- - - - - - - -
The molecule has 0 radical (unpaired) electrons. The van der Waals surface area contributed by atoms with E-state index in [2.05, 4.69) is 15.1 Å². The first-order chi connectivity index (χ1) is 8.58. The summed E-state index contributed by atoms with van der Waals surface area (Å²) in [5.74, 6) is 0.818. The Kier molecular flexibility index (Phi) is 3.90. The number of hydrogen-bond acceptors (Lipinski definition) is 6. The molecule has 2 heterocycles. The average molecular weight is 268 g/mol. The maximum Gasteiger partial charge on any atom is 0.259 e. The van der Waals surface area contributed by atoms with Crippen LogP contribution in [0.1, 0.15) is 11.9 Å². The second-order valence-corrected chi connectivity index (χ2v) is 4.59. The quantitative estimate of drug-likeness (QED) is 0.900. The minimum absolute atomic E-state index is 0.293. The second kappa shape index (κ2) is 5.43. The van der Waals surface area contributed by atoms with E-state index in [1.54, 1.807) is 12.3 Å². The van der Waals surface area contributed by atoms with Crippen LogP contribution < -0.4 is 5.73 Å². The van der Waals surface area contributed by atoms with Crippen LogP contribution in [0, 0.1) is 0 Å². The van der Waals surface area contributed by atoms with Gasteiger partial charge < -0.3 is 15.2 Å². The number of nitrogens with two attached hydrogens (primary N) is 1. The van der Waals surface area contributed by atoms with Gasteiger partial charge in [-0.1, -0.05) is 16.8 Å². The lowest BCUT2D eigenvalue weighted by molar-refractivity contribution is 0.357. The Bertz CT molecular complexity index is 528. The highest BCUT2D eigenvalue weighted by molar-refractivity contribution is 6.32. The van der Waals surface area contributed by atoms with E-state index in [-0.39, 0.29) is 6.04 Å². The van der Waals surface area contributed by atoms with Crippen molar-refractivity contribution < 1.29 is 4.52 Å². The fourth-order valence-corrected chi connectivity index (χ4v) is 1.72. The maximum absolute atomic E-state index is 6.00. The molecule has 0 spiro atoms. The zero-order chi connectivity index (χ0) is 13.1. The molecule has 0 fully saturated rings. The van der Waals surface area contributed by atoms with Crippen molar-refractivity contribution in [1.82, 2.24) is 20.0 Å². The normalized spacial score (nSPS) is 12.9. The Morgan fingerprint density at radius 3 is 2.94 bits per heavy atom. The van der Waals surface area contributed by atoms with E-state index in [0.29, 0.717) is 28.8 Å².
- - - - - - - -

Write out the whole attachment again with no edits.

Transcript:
The molecule has 0 radical (unpaired) electrons. The van der Waals surface area contributed by atoms with E-state index in [2.05, 4.69) is 15.1 Å². The first-order chi connectivity index (χ1) is 8.58. The summed E-state index contributed by atoms with van der Waals surface area (Å²) in [5.74, 6) is 0.818. The Kier molecular flexibility index (Phi) is 3.90. The number of hydrogen-bond acceptors (Lipinski definition) is 6. The molecule has 2 heterocycles. The average molecular weight is 268 g/mol. The maximum Gasteiger partial charge on any atom is 0.259 e. The van der Waals surface area contributed by atoms with Crippen LogP contribution in [0.1, 0.15) is 11.9 Å². The second-order valence-corrected chi connectivity index (χ2v) is 4.59. The quantitative estimate of drug-likeness (QED) is 0.900. The minimum absolute atomic E-state index is 0.293. The second kappa shape index (κ2) is 5.43. The van der Waals surface area contributed by atoms with E-state index in [1.54, 1.807) is 12.3 Å². The van der Waals surface area contributed by atoms with Crippen LogP contribution < -0.4 is 5.73 Å². The van der Waals surface area contributed by atoms with Crippen LogP contribution in [0, 0.1) is 0 Å². The van der Waals surface area contributed by atoms with Gasteiger partial charge < -0.3 is 15.2 Å². The number of nitrogens with two attached hydrogens (primary N) is 1. The van der Waals surface area contributed by atoms with Gasteiger partial charge in [-0.1, -0.05) is 16.8 Å². The lowest BCUT2D eigenvalue weighted by molar-refractivity contribution is 0.357. The Bertz CT molecular complexity index is 528. The highest BCUT2D eigenvalue weighted by molar-refractivity contribution is 6.32. The van der Waals surface area contributed by atoms with E-state index in [-0.39, 0.29) is 6.04 Å². The van der Waals surface area contributed by atoms with Crippen molar-refractivity contribution < 1.29 is 4.52 Å². The fourth-order valence-corrected chi connectivity index (χ4v) is 1.72. The maximum absolute atomic E-state index is 6.00. The molecule has 0 spiro atoms. The zero-order chi connectivity index (χ0) is 13.1. The molecule has 0 fully saturated rings. The van der Waals surface area contributed by atoms with Crippen molar-refractivity contribution in [1.82, 2.24) is 20.0 Å². The normalized spacial score (nSPS) is 12.9. The Morgan fingerprint density at radius 3 is 2.94 bits per heavy atom. The van der Waals surface area contributed by atoms with E-state index in [0.29, 0.717) is 28.8 Å².